Spanish to English renter

Dictionary entry: renter
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DearPrudence

Dépêche Mod (AL mod)
Dictionary Editor
IdF
French (lower Normandy)
I am not sure whether there is a problem with the translation or the enbase.

SpanishEnglish
alquilador, alquiladora nm, nf (quien da algo en alquiler)renter n
So in Spanish, this is the owner of the apartment.
But in enbase, the renter is only supposed to be the person who rents the apartment/pays the rent to live there.
Maybe there should be a new Sense for "renter" = "landlord"?
In any case, it seems ambiguous, so maybe a Dsense could be useful next to "renter" in esen?
 
  • fenixpollo

    moderator
    Dictionary Editor
    American English
    Thanks, DearPrudence. I have fixed the es>en entry for alquilador, since that specific sense was referring to the owner and not to the person who's renting.

    I've also changed this report so that the English Base team can look at the entry for "renter" in the en>es dictionary, and possibly add a sense that includes "the person who rents their property". I saw that usage in our English monolingual entry for renter.
     

    Lexicografur

    WR Staff
    Dictionary Editor
    English - U.S.
    I do not agree that we should add a meaning to our English base for a person who rents their property (landlord, proprietor). I see that definition in the Collins dictionary licensed on our site, but I do not see it in other dictionaries I checked, and I am not familiar with that usage. Since our Spanish translation should include the ways that the language is most commonly used, I think it might also be better not to include that meaning there and you might want to review it again, @fenixpollo . I will tag this thread for UK review so our UK editor can change the English base if she thinks the proprietor sense is common there, but for now I think there is nothing to change in English base.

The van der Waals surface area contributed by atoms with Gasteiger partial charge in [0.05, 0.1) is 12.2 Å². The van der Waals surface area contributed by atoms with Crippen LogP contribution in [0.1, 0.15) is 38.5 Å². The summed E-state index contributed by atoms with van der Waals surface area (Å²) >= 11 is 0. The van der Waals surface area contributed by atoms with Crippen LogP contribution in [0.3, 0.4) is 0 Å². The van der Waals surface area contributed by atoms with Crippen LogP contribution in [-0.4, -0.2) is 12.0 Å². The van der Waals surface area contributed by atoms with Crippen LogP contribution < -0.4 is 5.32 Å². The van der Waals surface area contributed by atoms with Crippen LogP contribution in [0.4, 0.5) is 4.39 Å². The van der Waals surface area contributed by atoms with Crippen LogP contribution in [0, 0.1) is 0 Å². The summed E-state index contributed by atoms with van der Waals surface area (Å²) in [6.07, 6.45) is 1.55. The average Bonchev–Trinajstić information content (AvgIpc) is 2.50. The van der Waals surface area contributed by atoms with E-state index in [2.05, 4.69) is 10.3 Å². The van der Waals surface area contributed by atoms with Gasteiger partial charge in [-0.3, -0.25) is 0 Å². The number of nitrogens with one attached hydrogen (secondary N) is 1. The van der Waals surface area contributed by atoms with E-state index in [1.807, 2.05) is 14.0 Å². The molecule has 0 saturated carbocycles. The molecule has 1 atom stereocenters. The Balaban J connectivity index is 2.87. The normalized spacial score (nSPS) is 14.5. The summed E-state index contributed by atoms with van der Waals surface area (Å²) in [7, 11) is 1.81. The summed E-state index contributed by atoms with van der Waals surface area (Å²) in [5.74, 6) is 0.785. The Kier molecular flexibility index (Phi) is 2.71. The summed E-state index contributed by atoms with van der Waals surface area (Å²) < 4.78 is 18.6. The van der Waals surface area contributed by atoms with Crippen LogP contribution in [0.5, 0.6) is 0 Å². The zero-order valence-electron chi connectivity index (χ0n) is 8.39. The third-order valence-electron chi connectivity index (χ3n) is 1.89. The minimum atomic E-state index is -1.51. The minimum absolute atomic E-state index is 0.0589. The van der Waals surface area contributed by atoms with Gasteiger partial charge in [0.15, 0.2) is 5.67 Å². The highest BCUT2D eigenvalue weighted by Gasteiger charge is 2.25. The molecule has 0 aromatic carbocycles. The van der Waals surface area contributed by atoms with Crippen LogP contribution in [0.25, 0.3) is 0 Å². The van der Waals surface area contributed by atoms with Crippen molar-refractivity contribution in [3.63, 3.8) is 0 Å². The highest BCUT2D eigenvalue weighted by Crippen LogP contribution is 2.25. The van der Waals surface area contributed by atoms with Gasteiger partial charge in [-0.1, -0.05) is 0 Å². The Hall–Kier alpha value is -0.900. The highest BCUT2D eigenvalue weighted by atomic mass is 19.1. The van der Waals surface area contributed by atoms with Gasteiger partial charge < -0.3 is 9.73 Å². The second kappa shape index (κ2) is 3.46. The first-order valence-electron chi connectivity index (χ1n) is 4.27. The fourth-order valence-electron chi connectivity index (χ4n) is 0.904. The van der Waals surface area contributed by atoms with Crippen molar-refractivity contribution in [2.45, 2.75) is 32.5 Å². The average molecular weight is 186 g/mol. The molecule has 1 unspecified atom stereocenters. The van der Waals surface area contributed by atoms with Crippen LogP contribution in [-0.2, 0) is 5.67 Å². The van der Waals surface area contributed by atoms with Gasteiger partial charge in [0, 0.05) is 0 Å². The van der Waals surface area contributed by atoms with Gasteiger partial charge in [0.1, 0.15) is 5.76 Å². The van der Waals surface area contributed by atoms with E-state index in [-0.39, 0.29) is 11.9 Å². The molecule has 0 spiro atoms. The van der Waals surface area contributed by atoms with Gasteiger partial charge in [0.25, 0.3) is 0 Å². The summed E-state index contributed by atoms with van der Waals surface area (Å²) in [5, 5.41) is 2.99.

fenixpollo

    moderator
    Dictionary Editor
    American English
    You make a great point, Lexicografur. If you all wouldn't mind flipping this report back to Spanish->English when you finish reviewing the viability of adding that meaning, that will be my signal to review the English translation again.
     

    DrD

    Senior Member
    Dictionary Editor
    England English
    Well, the full OED says that use of renter is obsolete and rare, and Lexico doesn't mention it at all, so I'm going to say I don't think we should add it. Personally, I would always understand 'renter' to mean a person who pays rent, not a person receiving it. I've no idea why it appears so prominently in the Collins.
     

    Peterdg

    Senior Member
    Dutch - Belgium
    For your information: Webster's New World Dictionary says for "renter"
    1) a person who pays rent for the use of property
    2) an owner who rents out property

    There is no mention "obsolete" or "rare".
     

    DrD

    Senior Member
    Dictionary Editor
    England English
    Hello,

    Thank you for the information. As a native UK English speaker, I would still say this is not a common usage of the word. And, as you can see above, Lexicografur, who is a native US English speaker is of the same opinion. Therefore, I'm going to stick by my decision that I don't think it's necessary to add that sense to WR's English base dictionary. Of course, if I get lots of messages from people telling me they actually do use the word that way or come across that usage commonly, I'll be quite prepared to revise my opinion.
     

    Peterdg

    Senior Member
    Dutch - Belgium
    I also checked my "van Dale Groot Woordenboek Engels Nederlands" (which is an English-Dutch dictionary) and they say about "renter": (ver)huurder, so meaning it can mean someone who pays rent or, when in combination with (ver), an owner who rents out property.

    The van Dale dictionaries are extremely reliable (which doesn't mean they never make mistakes :rolleyes: ).

    Anyway, I don't want to advocate to include this meaning in the WR dictionary, but perhaps it is used with this meaning in some very specific contexts or specific regions. Perhaps you could add a note to the dictionary that it is not common with this sense?????
     
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